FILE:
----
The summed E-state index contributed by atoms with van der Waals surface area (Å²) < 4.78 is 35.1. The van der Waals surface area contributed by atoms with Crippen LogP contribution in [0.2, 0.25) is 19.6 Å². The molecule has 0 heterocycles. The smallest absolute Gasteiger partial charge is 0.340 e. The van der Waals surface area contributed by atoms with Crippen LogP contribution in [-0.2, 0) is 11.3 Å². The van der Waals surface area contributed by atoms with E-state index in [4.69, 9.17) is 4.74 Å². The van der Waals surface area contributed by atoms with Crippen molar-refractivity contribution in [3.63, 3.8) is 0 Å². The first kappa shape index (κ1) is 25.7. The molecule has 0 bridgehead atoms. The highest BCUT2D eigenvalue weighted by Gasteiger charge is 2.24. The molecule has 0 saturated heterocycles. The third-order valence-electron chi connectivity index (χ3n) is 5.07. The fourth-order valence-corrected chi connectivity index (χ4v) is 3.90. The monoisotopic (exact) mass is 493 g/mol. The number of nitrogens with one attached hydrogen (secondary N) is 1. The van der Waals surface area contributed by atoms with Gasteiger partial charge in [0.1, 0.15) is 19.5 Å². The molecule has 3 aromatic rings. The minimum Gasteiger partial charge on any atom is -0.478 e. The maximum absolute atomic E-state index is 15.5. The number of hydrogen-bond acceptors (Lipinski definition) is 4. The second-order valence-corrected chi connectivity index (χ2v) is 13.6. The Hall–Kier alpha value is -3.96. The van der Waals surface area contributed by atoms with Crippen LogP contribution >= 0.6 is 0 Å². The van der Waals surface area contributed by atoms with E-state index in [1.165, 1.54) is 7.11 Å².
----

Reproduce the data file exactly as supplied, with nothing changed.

The summed E-state index contributed by atoms with van der Waals surface area (Å²) < 4.78 is 35.1. The van der Waals surface area contributed by atoms with Crippen LogP contribution in [0.2, 0.25) is 19.6 Å². The molecule has 0 heterocycles. The smallest absolute Gasteiger partial charge is 0.340 e. The van der Waals surface area contributed by atoms with Crippen LogP contribution in [-0.2, 0) is 11.3 Å². The van der Waals surface area contributed by atoms with E-state index in [4.69, 9.17) is 4.74 Å². The van der Waals surface area contributed by atoms with Crippen molar-refractivity contribution in [3.63, 3.8) is 0 Å². The first kappa shape index (κ1) is 25.7. The molecule has 0 bridgehead atoms. The highest BCUT2D eigenvalue weighted by Gasteiger charge is 2.24. The molecule has 0 saturated heterocycles. The third-order valence-electron chi connectivity index (χ3n) is 5.07. The fourth-order valence-corrected chi connectivity index (χ4v) is 3.90. The monoisotopic (exact) mass is 493 g/mol. The number of nitrogens with one attached hydrogen (secondary N) is 1. The van der Waals surface area contributed by atoms with Gasteiger partial charge in [0.1, 0.15) is 19.5 Å². The molecule has 3 aromatic rings. The minimum Gasteiger partial charge on any atom is -0.478 e. The maximum absolute atomic E-state index is 15.5. The number of hydrogen-bond acceptors (Lipinski definition) is 4. The second-order valence-corrected chi connectivity index (χ2v) is 13.6. The Hall–Kier alpha value is -3.96. The van der Waals surface area contributed by atoms with Crippen LogP contribution >= 0.6 is 0 Å². The van der Waals surface area contributed by atoms with E-state index in [1.165, 1.54) is 7.11 Å².